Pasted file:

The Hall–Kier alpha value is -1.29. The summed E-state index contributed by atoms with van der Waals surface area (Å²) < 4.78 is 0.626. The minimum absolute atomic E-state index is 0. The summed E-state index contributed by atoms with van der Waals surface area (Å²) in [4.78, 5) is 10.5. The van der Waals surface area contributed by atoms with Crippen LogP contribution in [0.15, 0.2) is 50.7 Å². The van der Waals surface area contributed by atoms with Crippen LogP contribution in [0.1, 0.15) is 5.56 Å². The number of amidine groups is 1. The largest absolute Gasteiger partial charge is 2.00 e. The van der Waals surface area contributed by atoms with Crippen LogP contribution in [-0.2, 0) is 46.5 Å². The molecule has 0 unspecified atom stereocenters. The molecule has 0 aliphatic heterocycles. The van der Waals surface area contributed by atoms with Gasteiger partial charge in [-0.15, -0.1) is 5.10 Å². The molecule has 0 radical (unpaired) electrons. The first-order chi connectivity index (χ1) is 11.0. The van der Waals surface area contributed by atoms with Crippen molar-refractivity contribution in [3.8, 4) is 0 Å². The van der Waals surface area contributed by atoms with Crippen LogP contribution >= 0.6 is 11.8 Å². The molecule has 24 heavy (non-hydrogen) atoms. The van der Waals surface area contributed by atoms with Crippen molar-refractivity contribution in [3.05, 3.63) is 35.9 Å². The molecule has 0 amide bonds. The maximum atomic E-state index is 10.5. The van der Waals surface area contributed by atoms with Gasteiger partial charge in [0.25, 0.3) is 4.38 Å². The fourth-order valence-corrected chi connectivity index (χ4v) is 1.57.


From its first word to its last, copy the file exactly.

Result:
The Hall–Kier alpha value is -1.29. The summed E-state index contributed by atoms with van der Waals surface area (Å²) < 4.78 is 0.626. The minimum absolute atomic E-state index is 0. The summed E-state index contributed by atoms with van der Waals surface area (Å²) in [4.78, 5) is 10.5. The van der Waals surface area contributed by atoms with Crippen LogP contribution in [0.15, 0.2) is 50.7 Å². The van der Waals surface area contributed by atoms with Crippen LogP contribution in [0.1, 0.15) is 5.56 Å². The number of amidine groups is 1. The largest absolute Gasteiger partial charge is 2.00 e. The van der Waals surface area contributed by atoms with Crippen LogP contribution in [-0.2, 0) is 46.5 Å². The molecule has 0 unspecified atom stereocenters. The molecule has 0 aliphatic heterocycles. The van der Waals surface area contributed by atoms with Gasteiger partial charge in [-0.15, -0.1) is 5.10 Å². The molecule has 0 radical (unpaired) electrons. The first-order chi connectivity index (χ1) is 11.0. The van der Waals surface area contributed by atoms with Crippen molar-refractivity contribution in [3.8, 4) is 0 Å². The van der Waals surface area contributed by atoms with Crippen LogP contribution >= 0.6 is 11.8 Å². The molecule has 24 heavy (non-hydrogen) atoms. The van der Waals surface area contributed by atoms with Crippen molar-refractivity contribution in [3.05, 3.63) is 35.9 Å². The molecule has 0 amide bonds. The maximum atomic E-state index is 10.5. The van der Waals surface area contributed by atoms with Gasteiger partial charge in [0.25, 0.3) is 4.38 Å². The fourth-order valence-corrected chi connectivity index (χ4v) is 1.57.